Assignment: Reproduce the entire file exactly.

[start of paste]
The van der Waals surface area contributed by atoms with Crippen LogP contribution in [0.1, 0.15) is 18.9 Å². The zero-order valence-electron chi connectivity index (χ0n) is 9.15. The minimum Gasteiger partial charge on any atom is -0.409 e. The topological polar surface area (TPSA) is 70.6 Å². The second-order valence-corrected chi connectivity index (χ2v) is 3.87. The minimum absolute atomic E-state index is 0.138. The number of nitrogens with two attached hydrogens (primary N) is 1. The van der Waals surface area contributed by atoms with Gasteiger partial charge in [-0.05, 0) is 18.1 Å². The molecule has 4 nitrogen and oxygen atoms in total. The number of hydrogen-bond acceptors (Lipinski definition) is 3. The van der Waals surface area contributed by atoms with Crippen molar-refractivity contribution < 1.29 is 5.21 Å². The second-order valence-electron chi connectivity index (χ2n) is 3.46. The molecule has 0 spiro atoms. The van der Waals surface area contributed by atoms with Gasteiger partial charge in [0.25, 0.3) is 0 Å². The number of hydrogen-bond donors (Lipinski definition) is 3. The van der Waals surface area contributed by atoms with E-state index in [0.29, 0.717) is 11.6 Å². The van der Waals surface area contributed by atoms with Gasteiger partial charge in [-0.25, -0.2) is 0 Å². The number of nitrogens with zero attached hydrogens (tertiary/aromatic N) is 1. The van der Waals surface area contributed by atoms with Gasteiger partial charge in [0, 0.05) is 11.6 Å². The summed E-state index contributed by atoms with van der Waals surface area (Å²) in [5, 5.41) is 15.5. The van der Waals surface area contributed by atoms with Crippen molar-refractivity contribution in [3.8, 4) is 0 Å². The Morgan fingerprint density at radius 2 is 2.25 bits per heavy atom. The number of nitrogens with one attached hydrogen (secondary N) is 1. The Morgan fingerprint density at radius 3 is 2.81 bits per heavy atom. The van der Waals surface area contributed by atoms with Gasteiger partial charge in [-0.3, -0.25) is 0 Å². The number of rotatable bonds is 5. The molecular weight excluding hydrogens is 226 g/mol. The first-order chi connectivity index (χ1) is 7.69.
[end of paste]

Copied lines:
The van der Waals surface area contributed by atoms with Crippen LogP contribution in [0.1, 0.15) is 18.9 Å². The zero-order valence-electron chi connectivity index (χ0n) is 9.15. The minimum Gasteiger partial charge on any atom is -0.409 e. The topological polar surface area (TPSA) is 70.6 Å². The second-order valence-corrected chi connectivity index (χ2v) is 3.87. The minimum absolute atomic E-state index is 0.138. The number of nitrogens with two attached hydrogens (primary N) is 1. The van der Waals surface area contributed by atoms with Gasteiger partial charge in [-0.05, 0) is 18.1 Å². The molecule has 4 nitrogen and oxygen atoms in total. The number of hydrogen-bond acceptors (Lipinski definition) is 3. The van der Waals surface area contributed by atoms with Crippen molar-refractivity contribution < 1.29 is 5.21 Å². The second-order valence-electron chi connectivity index (χ2n) is 3.46. The molecule has 0 spiro atoms. The van der Waals surface area contributed by atoms with Gasteiger partial charge in [0.25, 0.3) is 0 Å². The number of hydrogen-bond donors (Lipinski definition) is 3. The van der Waals surface area contributed by atoms with E-state index in [0.29, 0.717) is 11.6 Å². The van der Waals surface area contributed by atoms with Gasteiger partial charge in [-0.25, -0.2) is 0 Å². The number of nitrogens with zero attached hydrogens (tertiary/aromatic N) is 1. The van der Waals surface area contributed by atoms with Gasteiger partial charge in [0, 0.05) is 11.6 Å². The summed E-state index contributed by atoms with van der Waals surface area (Å²) in [5, 5.41) is 15.5. The van der Waals surface area contributed by atoms with Crippen molar-refractivity contribution in [3.8, 4) is 0 Å². The Morgan fingerprint density at radius 2 is 2.25 bits per heavy atom. The number of nitrogens with one attached hydrogen (secondary N) is 1. The Morgan fingerprint density at radius 3 is 2.81 bits per heavy atom. The van der Waals surface area contributed by atoms with Gasteiger partial charge in [-0.3, -0.25) is 0 Å². The number of rotatable bonds is 5. The molecular weight excluding hydrogens is 226 g/mol. The first-order chi connectivity index (χ1) is 7.69.